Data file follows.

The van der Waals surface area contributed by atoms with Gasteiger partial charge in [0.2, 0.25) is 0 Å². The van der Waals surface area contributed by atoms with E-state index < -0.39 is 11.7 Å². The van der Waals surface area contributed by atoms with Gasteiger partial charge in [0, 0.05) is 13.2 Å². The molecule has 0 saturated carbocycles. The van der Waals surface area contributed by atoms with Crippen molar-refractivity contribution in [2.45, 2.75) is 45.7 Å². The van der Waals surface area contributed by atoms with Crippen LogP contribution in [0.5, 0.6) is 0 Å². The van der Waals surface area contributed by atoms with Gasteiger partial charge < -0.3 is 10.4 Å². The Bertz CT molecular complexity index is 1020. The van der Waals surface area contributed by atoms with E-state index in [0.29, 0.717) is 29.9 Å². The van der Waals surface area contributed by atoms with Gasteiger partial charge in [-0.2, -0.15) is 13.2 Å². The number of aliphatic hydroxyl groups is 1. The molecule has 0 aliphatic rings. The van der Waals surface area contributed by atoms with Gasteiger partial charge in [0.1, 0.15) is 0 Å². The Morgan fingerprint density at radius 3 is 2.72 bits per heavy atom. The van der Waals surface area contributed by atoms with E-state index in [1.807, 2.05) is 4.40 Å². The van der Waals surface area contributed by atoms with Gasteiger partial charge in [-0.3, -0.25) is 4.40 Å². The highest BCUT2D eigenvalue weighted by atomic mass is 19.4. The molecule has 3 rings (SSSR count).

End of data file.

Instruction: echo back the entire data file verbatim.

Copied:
The van der Waals surface area contributed by atoms with Gasteiger partial charge in [0.2, 0.25) is 0 Å². The van der Waals surface area contributed by atoms with E-state index < -0.39 is 11.7 Å². The van der Waals surface area contributed by atoms with Gasteiger partial charge in [0, 0.05) is 13.2 Å². The molecule has 0 saturated carbocycles. The van der Waals surface area contributed by atoms with Crippen molar-refractivity contribution in [2.45, 2.75) is 45.7 Å². The van der Waals surface area contributed by atoms with Crippen LogP contribution in [0.5, 0.6) is 0 Å². The van der Waals surface area contributed by atoms with Gasteiger partial charge < -0.3 is 10.4 Å². The Bertz CT molecular complexity index is 1020. The van der Waals surface area contributed by atoms with E-state index in [0.29, 0.717) is 29.9 Å². The van der Waals surface area contributed by atoms with Gasteiger partial charge in [-0.2, -0.15) is 13.2 Å². The number of aliphatic hydroxyl groups is 1. The molecule has 0 aliphatic rings. The van der Waals surface area contributed by atoms with Gasteiger partial charge in [0.1, 0.15) is 0 Å². The Morgan fingerprint density at radius 3 is 2.72 bits per heavy atom. The van der Waals surface area contributed by atoms with E-state index in [1.807, 2.05) is 4.40 Å². The van der Waals surface area contributed by atoms with Gasteiger partial charge in [-0.3, -0.25) is 4.40 Å². The highest BCUT2D eigenvalue weighted by atomic mass is 19.4. The molecule has 3 rings (SSSR count).